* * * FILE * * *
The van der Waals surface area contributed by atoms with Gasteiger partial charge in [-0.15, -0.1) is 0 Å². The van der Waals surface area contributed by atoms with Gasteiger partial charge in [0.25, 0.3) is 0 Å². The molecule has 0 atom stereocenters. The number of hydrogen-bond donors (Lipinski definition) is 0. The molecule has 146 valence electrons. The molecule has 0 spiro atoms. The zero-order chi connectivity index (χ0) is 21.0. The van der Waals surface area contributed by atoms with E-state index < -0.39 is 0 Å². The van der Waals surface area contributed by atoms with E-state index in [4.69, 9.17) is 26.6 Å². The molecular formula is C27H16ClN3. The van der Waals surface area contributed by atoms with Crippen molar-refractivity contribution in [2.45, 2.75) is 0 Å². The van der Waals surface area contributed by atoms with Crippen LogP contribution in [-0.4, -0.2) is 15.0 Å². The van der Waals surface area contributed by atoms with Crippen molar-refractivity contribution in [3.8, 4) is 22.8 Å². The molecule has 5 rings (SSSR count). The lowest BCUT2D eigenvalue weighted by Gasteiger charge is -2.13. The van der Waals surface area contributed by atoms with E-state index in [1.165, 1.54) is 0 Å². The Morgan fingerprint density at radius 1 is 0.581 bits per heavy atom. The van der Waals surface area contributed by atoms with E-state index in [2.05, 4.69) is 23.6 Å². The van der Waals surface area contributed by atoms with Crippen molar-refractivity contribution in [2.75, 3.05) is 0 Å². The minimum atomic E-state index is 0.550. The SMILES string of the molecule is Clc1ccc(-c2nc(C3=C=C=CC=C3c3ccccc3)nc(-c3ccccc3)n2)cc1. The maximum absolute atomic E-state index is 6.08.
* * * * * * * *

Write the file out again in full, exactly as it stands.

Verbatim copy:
The van der Waals surface area contributed by atoms with Gasteiger partial charge in [-0.15, -0.1) is 0 Å². The van der Waals surface area contributed by atoms with Gasteiger partial charge in [0.25, 0.3) is 0 Å². The molecule has 0 atom stereocenters. The number of hydrogen-bond donors (Lipinski definition) is 0. The molecule has 146 valence electrons. The molecule has 0 spiro atoms. The zero-order chi connectivity index (χ0) is 21.0. The van der Waals surface area contributed by atoms with E-state index < -0.39 is 0 Å². The van der Waals surface area contributed by atoms with E-state index in [4.69, 9.17) is 26.6 Å². The molecular formula is C27H16ClN3. The van der Waals surface area contributed by atoms with Crippen molar-refractivity contribution in [2.45, 2.75) is 0 Å². The van der Waals surface area contributed by atoms with Crippen LogP contribution in [-0.4, -0.2) is 15.0 Å². The van der Waals surface area contributed by atoms with Crippen molar-refractivity contribution in [3.8, 4) is 22.8 Å². The molecule has 5 rings (SSSR count). The lowest BCUT2D eigenvalue weighted by Gasteiger charge is -2.13. The van der Waals surface area contributed by atoms with E-state index in [1.165, 1.54) is 0 Å². The Morgan fingerprint density at radius 1 is 0.581 bits per heavy atom. The van der Waals surface area contributed by atoms with E-state index in [2.05, 4.69) is 23.6 Å². The van der Waals surface area contributed by atoms with Crippen molar-refractivity contribution in [2.75, 3.05) is 0 Å². The minimum atomic E-state index is 0.550. The SMILES string of the molecule is Clc1ccc(-c2nc(C3=C=C=CC=C3c3ccccc3)nc(-c3ccccc3)n2)cc1. The maximum absolute atomic E-state index is 6.08.